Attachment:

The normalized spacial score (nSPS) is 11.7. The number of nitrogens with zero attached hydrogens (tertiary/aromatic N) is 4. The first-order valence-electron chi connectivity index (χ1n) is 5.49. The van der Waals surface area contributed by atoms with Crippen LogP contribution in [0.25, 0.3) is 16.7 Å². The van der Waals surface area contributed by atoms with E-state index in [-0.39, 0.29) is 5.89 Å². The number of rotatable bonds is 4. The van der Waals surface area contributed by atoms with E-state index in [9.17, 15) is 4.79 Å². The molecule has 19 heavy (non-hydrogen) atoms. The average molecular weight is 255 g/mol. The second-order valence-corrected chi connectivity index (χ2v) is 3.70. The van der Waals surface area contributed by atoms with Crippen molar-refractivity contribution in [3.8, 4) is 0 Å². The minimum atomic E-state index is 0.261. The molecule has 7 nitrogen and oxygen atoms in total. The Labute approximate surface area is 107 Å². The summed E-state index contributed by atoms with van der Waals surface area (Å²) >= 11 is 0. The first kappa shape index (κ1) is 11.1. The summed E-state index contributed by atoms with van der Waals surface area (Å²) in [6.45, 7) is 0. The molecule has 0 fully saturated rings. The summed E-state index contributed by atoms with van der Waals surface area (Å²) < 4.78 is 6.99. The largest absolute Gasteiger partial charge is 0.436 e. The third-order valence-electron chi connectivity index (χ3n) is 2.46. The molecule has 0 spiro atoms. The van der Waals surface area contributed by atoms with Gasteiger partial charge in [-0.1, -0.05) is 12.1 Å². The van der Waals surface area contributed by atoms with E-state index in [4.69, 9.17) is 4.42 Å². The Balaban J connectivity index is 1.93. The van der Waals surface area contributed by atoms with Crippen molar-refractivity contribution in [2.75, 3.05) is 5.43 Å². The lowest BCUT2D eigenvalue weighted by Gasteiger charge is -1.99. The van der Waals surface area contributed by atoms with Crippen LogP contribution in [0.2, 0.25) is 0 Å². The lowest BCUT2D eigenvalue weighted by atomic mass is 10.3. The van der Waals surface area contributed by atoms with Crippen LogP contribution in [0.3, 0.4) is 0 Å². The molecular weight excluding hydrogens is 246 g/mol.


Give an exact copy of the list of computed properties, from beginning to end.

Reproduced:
The normalized spacial score (nSPS) is 11.7. The number of nitrogens with zero attached hydrogens (tertiary/aromatic N) is 4. The first-order valence-electron chi connectivity index (χ1n) is 5.49. The van der Waals surface area contributed by atoms with Crippen LogP contribution in [0.25, 0.3) is 16.7 Å². The van der Waals surface area contributed by atoms with E-state index in [-0.39, 0.29) is 5.89 Å². The number of rotatable bonds is 4. The van der Waals surface area contributed by atoms with E-state index in [9.17, 15) is 4.79 Å². The molecule has 19 heavy (non-hydrogen) atoms. The average molecular weight is 255 g/mol. The second-order valence-corrected chi connectivity index (χ2v) is 3.70. The van der Waals surface area contributed by atoms with Crippen molar-refractivity contribution in [3.8, 4) is 0 Å². The minimum atomic E-state index is 0.261. The molecule has 7 nitrogen and oxygen atoms in total. The Labute approximate surface area is 107 Å². The summed E-state index contributed by atoms with van der Waals surface area (Å²) >= 11 is 0. The first kappa shape index (κ1) is 11.1. The summed E-state index contributed by atoms with van der Waals surface area (Å²) in [6.45, 7) is 0. The molecule has 0 fully saturated rings. The summed E-state index contributed by atoms with van der Waals surface area (Å²) < 4.78 is 6.99. The largest absolute Gasteiger partial charge is 0.436 e. The third-order valence-electron chi connectivity index (χ3n) is 2.46. The molecule has 0 spiro atoms. The van der Waals surface area contributed by atoms with Gasteiger partial charge in [-0.1, -0.05) is 12.1 Å². The van der Waals surface area contributed by atoms with E-state index in [4.69, 9.17) is 4.42 Å². The Balaban J connectivity index is 1.93. The van der Waals surface area contributed by atoms with Crippen molar-refractivity contribution in [2.75, 3.05) is 5.43 Å². The lowest BCUT2D eigenvalue weighted by Gasteiger charge is -1.99. The van der Waals surface area contributed by atoms with Crippen LogP contribution in [0.2, 0.25) is 0 Å². The lowest BCUT2D eigenvalue weighted by atomic mass is 10.3. The van der Waals surface area contributed by atoms with Crippen LogP contribution in [0.3, 0.4) is 0 Å². The molecular weight excluding hydrogens is 246 g/mol.